Mr Bekhradnia: I think the one thing that would probably not do is to provide bursaries and scholarships at university level. It will be too late by then. The problem is quite apparent before they get to the position where they can even apply to university. Beyond that, notwithstanding the Chairman's views, and perhaps yours, about university fees, there is now conclusive evidence that at the levels at which we are talking student demand is not at all price elastic; it is not particularly sensitive to the cost of university education. For various reasons, taking action at undergraduate level with bursaries and so on, I suspect, would not be the right way to go about it.

  Q146  Chairman: How can you say that, Bahram? You have not done any studies. You are a man who is always advocating studies.

  Mr Bekhradnia: I have not done a study, Chairman, no, but my former employers at HEFCE have done a stunning piece of research that is about as good a piece of educational research that I have seen—and I wish I could take credit for it. One of the things it shows, amongst others, is that student demand for higher education—whether by social class, whether by subject, whether by region, ie, Scotland and England, which did things differently—was entirely unaffected by the changes that took place through the nineties in the cost of higher education. The cost of higher education varied according to social class because the poor lost their grants and had them replaced by fees, and it made not the slightest difference. I think we can be reasonably confident that at the levels we are talking—this is a different debate—student demand is not particularly price elastic. That is not to say that it is totally price inelastic and that you can carry on ramping up the cost, because you certainly cannot.

  Q147  Dr Turner: Intervening in demand at university level may not be effective. What do you think would happen if you tried to intervene at the GCSE and A-Level point, and perhaps introduce financial rewards for students getting good GCSEs and so on in A-Levels, and help make it worthwhile—a sixth-form bursary?

  Mr Bekhradnia: That sounds to me to be more promising, and there is some experience, is there not, of this with the Educational Maintenance Allowance? It suggests that financial intervention at that stage may have some effect. I am sure there has been some research done about the effectiveness of that, and I seem to remember seeing preliminary results of such research. It will be expensive, I suspect, but it may be more worthwhile intervening there than spending money on places that are unfilled at university or providing bursaries at university. I referred also in my memorandum to a government initiative in the 1980s. Somebody in the Department of Education can probably dig out the papers for you, but they called it the Science & Engineering Initiative. It poured millions of pounds into universities to provide additional science places, and of course it was completely money down the drain. They would have been much better off spending that on the sort of things you are talking about.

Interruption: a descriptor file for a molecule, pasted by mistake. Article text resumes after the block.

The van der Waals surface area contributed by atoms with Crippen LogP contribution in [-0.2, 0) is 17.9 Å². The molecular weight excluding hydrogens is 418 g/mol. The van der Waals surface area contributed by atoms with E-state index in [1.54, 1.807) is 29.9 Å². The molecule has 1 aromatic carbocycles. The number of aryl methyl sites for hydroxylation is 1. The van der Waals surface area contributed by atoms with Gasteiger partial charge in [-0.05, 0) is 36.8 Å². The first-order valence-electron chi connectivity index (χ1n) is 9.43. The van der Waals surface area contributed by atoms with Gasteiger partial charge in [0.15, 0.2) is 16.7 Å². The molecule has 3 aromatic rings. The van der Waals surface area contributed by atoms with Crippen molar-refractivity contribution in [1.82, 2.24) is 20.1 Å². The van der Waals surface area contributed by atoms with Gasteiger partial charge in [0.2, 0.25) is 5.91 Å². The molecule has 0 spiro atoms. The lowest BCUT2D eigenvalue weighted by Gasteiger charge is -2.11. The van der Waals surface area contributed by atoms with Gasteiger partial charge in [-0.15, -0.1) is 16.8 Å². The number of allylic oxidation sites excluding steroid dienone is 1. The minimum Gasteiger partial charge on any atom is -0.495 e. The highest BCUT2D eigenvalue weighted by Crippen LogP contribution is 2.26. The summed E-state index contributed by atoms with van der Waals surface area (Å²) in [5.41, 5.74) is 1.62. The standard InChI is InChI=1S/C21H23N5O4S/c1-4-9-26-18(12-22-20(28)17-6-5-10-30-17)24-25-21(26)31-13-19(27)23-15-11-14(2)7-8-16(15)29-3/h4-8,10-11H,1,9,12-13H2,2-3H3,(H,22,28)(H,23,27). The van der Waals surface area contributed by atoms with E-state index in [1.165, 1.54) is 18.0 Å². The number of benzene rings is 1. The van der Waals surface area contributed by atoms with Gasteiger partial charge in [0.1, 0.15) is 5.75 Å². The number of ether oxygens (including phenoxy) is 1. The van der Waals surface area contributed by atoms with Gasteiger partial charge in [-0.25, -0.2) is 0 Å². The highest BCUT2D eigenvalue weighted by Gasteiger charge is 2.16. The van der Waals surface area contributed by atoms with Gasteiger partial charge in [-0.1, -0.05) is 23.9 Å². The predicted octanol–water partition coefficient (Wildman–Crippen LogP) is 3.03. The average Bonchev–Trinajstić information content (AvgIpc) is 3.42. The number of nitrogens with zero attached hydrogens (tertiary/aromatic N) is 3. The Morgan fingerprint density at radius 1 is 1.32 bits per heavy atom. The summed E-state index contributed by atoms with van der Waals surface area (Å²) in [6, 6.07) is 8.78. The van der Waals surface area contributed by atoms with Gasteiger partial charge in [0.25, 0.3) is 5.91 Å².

Q148  Dr Turner: I want to ask about government intervention in universities' decisions. Should the Government have intervened for instance in Exeter and said, "no, you do not close that; do something else"? Do you think it right that the Government should intervene in universities' affairs either by withdrawing cash if they do not like their decisions, or do you think it would be an undue interference in university autonomy?

  Mr Bekhradnia: I think it would be a terribly slippery slope. I have no idea how you would decide what interventions were justified, the extent of the interventions and the subjects in which you have intervened. Should the Government have intervened to stop Cambridge closing its architecture department—of course it did not in the end, but would you do that? What would be legitimate for intervention, and what would not? I think my instinct is that rarely if ever is that kind of intervention justified. On the other hand, that is not to say the Government is not entitled to take a view and to find mechanisms of incentivising universities to behave in ways that it thinks are justified. As I said in my memorandum, I generally think it is unwise to try and substitute bureaucratic or political decisions for decisions of universities acting in the light of what they see locally . . .